Not so long ago – the mid 1960s to be more specific – the most reliable large (for that era) power amplifiers were vacuum tube designs, with a unit providing 50 watts per channel being considered “hefty” and one offering 100 watts per channel downright “industrial.”
Solid-state amplifiers were long on promise of being solid, but short on substance. Bad enough that solid-state was unreliable, but it didn’t even put on a good show when it catastrophically failed! A tube could at least put on a good “Roman Candle” display as it’s grids and plates arced explosively. (In high school, I worked on tube amps with multi-loop, high-feedback designs that, on occasion, put on dynamic fireworks shows.)
Things changed in 1967, when Crown produced the DC300, the first reliable, solid-state, high-power amplifier. Rated conservatively at 150 watts per channel, it also offered low distortion and noise.
Two generations of “large” Crown amplifiers preceded the DC300, and were made only in prototype quantities. The first generation (1964) was known as the SA-60-60 and produced an unreliable 60 watts per channel at 8 ohms.
As an undergraduate at Michigan State University at the time, I had developed this design during summer break, a time when the nature of transistor failure mechanisms (and solutions) weren’t known.
My return to Crown the next summer saw further work on an amplifier that was reliable, but when taken to a hi-fi show in New York (1966) was criticized as being too “small” in relation to other 75 watts-per-channel models appearing at the time. (This unit was called the D150, not to be confused with the later model of the same name.)
In the spring of 1966, with a Master’s degree in hand, I went to work on the size problem. The electronic protection methods to be used (VI limiters) were now adequate, and with a newly forming knowledge base on semiconductor failure mechanisms, it was possible to deploy paralleled single-diffused power transistors in a circuit (Class-AB+B) that had ample speed and previously unattained reliability.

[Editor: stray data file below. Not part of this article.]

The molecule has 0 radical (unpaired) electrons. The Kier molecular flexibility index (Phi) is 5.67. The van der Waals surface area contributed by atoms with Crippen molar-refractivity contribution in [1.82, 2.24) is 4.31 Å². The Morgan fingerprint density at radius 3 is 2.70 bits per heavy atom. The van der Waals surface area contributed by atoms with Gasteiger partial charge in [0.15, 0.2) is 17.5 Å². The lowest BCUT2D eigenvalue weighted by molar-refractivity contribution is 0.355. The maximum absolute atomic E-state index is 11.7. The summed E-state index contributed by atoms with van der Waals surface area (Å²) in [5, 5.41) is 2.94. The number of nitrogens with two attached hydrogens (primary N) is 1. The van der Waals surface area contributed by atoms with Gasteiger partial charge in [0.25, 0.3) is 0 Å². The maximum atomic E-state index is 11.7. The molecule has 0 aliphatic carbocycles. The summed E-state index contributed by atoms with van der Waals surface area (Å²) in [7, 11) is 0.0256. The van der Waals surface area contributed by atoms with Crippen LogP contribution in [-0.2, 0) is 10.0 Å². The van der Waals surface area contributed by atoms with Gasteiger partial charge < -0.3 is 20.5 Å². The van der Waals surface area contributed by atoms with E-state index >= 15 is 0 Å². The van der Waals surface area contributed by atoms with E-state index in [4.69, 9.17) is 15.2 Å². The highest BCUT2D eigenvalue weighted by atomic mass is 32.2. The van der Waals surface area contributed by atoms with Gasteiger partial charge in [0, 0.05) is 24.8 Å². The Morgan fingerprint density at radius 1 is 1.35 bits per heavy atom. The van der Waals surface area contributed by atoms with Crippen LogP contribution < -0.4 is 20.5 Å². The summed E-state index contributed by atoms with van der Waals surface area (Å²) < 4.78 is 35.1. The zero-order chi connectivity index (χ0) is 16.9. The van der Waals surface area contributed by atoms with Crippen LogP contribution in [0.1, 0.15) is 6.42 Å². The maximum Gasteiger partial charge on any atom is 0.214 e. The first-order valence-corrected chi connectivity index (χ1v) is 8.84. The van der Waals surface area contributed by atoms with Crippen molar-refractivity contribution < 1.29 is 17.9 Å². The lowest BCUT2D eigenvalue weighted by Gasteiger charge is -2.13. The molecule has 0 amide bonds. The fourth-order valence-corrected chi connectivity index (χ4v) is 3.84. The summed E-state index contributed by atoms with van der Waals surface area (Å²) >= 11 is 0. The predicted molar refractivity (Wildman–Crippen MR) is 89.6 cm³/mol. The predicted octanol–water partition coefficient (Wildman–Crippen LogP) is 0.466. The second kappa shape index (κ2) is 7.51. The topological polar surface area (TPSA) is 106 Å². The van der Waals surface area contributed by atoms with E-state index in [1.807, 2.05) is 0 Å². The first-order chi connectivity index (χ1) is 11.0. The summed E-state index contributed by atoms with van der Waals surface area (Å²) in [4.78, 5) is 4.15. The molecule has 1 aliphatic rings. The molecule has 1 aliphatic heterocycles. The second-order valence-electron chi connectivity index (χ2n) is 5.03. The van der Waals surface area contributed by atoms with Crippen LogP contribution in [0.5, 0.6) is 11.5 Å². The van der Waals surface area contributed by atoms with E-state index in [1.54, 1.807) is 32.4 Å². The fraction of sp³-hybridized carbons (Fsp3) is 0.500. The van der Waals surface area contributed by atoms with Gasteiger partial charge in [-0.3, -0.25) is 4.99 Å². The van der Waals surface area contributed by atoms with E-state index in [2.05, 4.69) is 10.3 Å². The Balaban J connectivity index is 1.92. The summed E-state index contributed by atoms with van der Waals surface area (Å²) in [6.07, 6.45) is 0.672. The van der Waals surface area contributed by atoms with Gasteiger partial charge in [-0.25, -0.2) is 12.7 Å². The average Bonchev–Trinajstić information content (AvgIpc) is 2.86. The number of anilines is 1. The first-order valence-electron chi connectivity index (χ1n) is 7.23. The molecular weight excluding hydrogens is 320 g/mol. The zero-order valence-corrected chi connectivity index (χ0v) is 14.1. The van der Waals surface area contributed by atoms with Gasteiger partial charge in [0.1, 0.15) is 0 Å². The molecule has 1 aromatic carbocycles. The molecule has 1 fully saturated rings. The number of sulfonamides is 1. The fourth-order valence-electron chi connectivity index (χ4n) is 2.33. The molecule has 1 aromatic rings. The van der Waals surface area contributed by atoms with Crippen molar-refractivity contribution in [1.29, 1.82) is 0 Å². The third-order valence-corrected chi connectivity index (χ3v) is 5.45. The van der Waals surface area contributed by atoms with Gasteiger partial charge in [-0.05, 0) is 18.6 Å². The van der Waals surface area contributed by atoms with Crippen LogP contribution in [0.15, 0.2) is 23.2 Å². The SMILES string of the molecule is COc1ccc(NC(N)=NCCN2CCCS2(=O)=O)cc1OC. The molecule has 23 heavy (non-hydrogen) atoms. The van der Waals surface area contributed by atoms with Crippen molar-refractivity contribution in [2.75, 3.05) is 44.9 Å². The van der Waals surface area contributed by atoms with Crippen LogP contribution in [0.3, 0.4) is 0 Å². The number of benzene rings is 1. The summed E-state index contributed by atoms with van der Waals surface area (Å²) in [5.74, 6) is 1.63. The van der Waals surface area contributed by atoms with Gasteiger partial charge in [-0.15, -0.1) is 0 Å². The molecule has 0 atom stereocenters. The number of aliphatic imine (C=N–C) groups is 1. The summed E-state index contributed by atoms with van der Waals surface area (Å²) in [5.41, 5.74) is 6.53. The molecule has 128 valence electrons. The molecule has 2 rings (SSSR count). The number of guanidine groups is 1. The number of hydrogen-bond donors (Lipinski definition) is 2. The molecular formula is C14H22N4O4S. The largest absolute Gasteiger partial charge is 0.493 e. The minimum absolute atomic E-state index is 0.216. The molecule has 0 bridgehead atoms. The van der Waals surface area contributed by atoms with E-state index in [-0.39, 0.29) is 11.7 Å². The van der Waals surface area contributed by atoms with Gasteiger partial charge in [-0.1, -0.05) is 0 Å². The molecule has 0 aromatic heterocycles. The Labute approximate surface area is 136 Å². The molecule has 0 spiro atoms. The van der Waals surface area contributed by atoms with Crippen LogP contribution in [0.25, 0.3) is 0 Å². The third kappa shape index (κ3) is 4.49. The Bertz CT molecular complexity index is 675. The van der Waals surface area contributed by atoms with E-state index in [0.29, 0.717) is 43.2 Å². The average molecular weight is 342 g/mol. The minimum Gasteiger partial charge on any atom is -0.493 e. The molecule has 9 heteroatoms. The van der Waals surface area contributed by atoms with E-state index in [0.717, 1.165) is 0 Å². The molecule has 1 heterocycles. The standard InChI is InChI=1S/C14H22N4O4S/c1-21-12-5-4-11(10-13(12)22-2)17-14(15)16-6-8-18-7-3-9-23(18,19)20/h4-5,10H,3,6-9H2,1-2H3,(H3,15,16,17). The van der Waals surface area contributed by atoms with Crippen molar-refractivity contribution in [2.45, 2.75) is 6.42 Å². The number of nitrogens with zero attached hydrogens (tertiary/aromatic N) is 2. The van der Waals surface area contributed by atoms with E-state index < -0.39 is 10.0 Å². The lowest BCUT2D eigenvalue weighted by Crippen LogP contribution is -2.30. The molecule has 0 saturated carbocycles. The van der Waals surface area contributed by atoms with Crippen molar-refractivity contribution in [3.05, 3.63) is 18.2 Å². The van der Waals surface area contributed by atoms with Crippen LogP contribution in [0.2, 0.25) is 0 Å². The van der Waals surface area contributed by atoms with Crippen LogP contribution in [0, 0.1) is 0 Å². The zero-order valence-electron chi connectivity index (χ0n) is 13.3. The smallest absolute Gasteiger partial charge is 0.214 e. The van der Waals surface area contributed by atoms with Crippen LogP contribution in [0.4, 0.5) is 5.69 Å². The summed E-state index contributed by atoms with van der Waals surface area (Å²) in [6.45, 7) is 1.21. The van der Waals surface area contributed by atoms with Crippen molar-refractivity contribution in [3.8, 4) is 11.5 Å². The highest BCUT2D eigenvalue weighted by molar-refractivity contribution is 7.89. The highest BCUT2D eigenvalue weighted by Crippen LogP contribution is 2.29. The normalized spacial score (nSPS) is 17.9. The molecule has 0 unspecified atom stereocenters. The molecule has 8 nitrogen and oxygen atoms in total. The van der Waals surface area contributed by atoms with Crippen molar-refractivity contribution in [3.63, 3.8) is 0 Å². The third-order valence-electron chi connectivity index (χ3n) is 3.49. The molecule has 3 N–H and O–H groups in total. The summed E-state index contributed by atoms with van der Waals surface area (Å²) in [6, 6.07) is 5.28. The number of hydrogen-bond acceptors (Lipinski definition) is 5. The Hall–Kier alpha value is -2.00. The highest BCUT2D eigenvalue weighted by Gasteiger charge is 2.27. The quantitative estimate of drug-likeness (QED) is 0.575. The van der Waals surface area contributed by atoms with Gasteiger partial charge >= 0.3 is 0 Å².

Large amounts of feedback allowed the DC300 to set new standards for fidelity at the same time it was making solid-state more than hype. Subsequently, U.S. patent number 3,493,879 was issued for the design.
The naming of the DC300 derived from it being Direct Coupled for Direct Current (DC) operation and having 300 total watts of stereo 8-ohm power. Also at the time, the DC3 was a popular airplane, and it just made sense that this amplifier should be called the DC300 if one were flying higher.
Overall, the DC300 could produce 500 watts, was just 7 inches tall and weighed 45 pounds. This is very interesting when compared to a 500-watt tube amp of the time, which would weigh at least 200 pounds and perhaps be 35 inches tall – the gains were conspicuous. (Today, a Crown I-Tech I-T8000 produces 8,000 watts, is 3.5 inches high and weighs 28 pounds. That’s really flying higher!)
By 1968, the product was shipping in quantity and finding new markets for DC coupled power. Some of the early adopters were makers of jet engines (fatigue testing) and makers of sonar transducers for the military. With all other models either smaller or unreliable, we had the market pretty much to ourselves for a time.
This is an exciting time to be an amplifier designer, as we’re making a paradigm change today that is every bit as profound as the change from vacuum tubes to solid-state. The DC300’s generation of solid-state was a dissipative design approach, where the output signal was controlled by modulating the dissipation in the semiconductors.
In the new generation, the control approach is to use switching statistics. High-speed switches now enable much higher efficiencies and more compact designs than were ever possible for the DC300, which was a marvel of power-density in its day.
Gerald Stanley has been affiliated with Crown Audio for more than 45 years. Read more about him here.